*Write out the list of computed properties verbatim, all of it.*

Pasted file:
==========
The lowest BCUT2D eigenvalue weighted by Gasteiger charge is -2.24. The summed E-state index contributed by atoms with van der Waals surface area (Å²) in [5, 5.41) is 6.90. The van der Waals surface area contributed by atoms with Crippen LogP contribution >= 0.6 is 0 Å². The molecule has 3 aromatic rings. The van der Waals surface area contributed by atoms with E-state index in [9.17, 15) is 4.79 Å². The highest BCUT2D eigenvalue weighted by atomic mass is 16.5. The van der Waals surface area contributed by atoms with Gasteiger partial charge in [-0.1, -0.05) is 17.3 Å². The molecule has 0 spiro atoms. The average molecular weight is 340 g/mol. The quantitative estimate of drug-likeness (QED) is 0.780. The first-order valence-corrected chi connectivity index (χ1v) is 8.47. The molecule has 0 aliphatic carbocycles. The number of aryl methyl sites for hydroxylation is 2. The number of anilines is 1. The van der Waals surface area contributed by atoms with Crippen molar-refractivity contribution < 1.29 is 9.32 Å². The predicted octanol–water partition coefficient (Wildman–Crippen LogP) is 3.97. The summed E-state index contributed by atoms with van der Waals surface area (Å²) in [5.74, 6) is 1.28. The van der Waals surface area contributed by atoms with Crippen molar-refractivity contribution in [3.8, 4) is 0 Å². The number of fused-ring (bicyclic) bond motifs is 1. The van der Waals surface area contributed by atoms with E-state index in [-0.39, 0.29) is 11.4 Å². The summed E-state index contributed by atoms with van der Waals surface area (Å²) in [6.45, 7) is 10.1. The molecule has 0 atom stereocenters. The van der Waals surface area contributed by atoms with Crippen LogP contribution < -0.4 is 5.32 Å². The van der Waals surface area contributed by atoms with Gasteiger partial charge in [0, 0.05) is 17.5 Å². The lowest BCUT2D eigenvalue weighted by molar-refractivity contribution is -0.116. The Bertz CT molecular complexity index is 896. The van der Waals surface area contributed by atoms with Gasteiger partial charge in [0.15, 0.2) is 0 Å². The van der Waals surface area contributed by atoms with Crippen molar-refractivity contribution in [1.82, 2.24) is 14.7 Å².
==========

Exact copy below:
The lowest BCUT2D eigenvalue weighted by Gasteiger charge is -2.24. The summed E-state index contributed by atoms with van der Waals surface area (Å²) in [5, 5.41) is 6.90. The van der Waals surface area contributed by atoms with Crippen LogP contribution >= 0.6 is 0 Å². The molecule has 3 aromatic rings. The van der Waals surface area contributed by atoms with E-state index in [9.17, 15) is 4.79 Å². The highest BCUT2D eigenvalue weighted by atomic mass is 16.5. The van der Waals surface area contributed by atoms with Gasteiger partial charge in [-0.1, -0.05) is 17.3 Å². The molecule has 0 spiro atoms. The average molecular weight is 340 g/mol. The quantitative estimate of drug-likeness (QED) is 0.780. The first-order valence-corrected chi connectivity index (χ1v) is 8.47. The molecule has 0 aliphatic carbocycles. The number of aryl methyl sites for hydroxylation is 2. The number of anilines is 1. The van der Waals surface area contributed by atoms with Crippen molar-refractivity contribution < 1.29 is 9.32 Å². The predicted octanol–water partition coefficient (Wildman–Crippen LogP) is 3.97. The summed E-state index contributed by atoms with van der Waals surface area (Å²) in [5.74, 6) is 1.28. The van der Waals surface area contributed by atoms with Crippen molar-refractivity contribution in [3.8, 4) is 0 Å². The number of fused-ring (bicyclic) bond motifs is 1. The van der Waals surface area contributed by atoms with E-state index in [-0.39, 0.29) is 11.4 Å². The summed E-state index contributed by atoms with van der Waals surface area (Å²) in [6.45, 7) is 10.1. The molecule has 0 atom stereocenters. The van der Waals surface area contributed by atoms with Crippen LogP contribution < -0.4 is 5.32 Å². The van der Waals surface area contributed by atoms with Gasteiger partial charge in [0, 0.05) is 17.5 Å². The lowest BCUT2D eigenvalue weighted by molar-refractivity contribution is -0.116. The Bertz CT molecular complexity index is 896. The van der Waals surface area contributed by atoms with Gasteiger partial charge in [0.15, 0.2) is 0 Å². The van der Waals surface area contributed by atoms with Crippen molar-refractivity contribution in [1.82, 2.24) is 14.7 Å².